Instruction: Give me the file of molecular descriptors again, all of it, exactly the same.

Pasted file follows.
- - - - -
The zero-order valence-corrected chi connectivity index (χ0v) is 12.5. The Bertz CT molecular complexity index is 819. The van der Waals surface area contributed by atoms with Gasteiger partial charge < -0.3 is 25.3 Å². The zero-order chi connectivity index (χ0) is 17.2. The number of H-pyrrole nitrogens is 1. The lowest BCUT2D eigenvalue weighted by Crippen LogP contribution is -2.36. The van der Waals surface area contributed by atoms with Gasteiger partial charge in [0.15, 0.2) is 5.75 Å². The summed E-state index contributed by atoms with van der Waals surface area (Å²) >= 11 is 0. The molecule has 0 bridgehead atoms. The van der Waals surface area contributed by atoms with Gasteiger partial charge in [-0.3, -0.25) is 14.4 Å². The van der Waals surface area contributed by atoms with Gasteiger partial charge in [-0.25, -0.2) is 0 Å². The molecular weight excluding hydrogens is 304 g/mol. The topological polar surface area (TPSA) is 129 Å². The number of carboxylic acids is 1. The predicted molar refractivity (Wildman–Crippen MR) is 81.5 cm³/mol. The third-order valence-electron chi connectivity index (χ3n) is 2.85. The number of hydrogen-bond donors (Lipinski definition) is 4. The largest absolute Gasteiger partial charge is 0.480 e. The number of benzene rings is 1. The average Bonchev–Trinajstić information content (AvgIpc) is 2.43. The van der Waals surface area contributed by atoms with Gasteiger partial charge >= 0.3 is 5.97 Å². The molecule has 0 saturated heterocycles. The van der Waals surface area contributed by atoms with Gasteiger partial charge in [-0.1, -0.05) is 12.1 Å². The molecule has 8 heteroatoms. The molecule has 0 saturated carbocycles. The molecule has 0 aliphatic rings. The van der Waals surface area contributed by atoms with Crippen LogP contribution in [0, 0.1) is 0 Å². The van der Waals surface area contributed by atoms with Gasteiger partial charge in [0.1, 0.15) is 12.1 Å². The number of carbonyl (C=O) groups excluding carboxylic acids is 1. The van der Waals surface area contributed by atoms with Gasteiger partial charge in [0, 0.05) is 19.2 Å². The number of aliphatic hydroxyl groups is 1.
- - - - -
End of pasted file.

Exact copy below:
The zero-order valence-corrected chi connectivity index (χ0v) is 12.5. The Bertz CT molecular complexity index is 819. The van der Waals surface area contributed by atoms with Gasteiger partial charge < -0.3 is 25.3 Å². The zero-order chi connectivity index (χ0) is 17.2. The number of H-pyrrole nitrogens is 1. The lowest BCUT2D eigenvalue weighted by Crippen LogP contribution is -2.36. The van der Waals surface area contributed by atoms with Gasteiger partial charge in [0.15, 0.2) is 5.75 Å². The summed E-state index contributed by atoms with van der Waals surface area (Å²) >= 11 is 0. The molecule has 0 bridgehead atoms. The van der Waals surface area contributed by atoms with Gasteiger partial charge in [-0.3, -0.25) is 14.4 Å². The van der Waals surface area contributed by atoms with Gasteiger partial charge in [-0.25, -0.2) is 0 Å². The molecular weight excluding hydrogens is 304 g/mol. The topological polar surface area (TPSA) is 129 Å². The number of carboxylic acids is 1. The predicted molar refractivity (Wildman–Crippen MR) is 81.5 cm³/mol. The third-order valence-electron chi connectivity index (χ3n) is 2.85. The number of hydrogen-bond donors (Lipinski definition) is 4. The largest absolute Gasteiger partial charge is 0.480 e. The number of benzene rings is 1. The average Bonchev–Trinajstić information content (AvgIpc) is 2.43. The van der Waals surface area contributed by atoms with Gasteiger partial charge >= 0.3 is 5.97 Å². The molecule has 0 saturated heterocycles. The van der Waals surface area contributed by atoms with Gasteiger partial charge in [-0.1, -0.05) is 12.1 Å². The molecule has 8 heteroatoms. The molecule has 0 saturated carbocycles. The molecule has 0 aliphatic rings. The van der Waals surface area contributed by atoms with Crippen LogP contribution in [0, 0.1) is 0 Å². The van der Waals surface area contributed by atoms with Gasteiger partial charge in [0.1, 0.15) is 12.1 Å². The number of carbonyl (C=O) groups excluding carboxylic acids is 1. The van der Waals surface area contributed by atoms with Gasteiger partial charge in [0, 0.05) is 19.2 Å². The number of aliphatic hydroxyl groups is 1.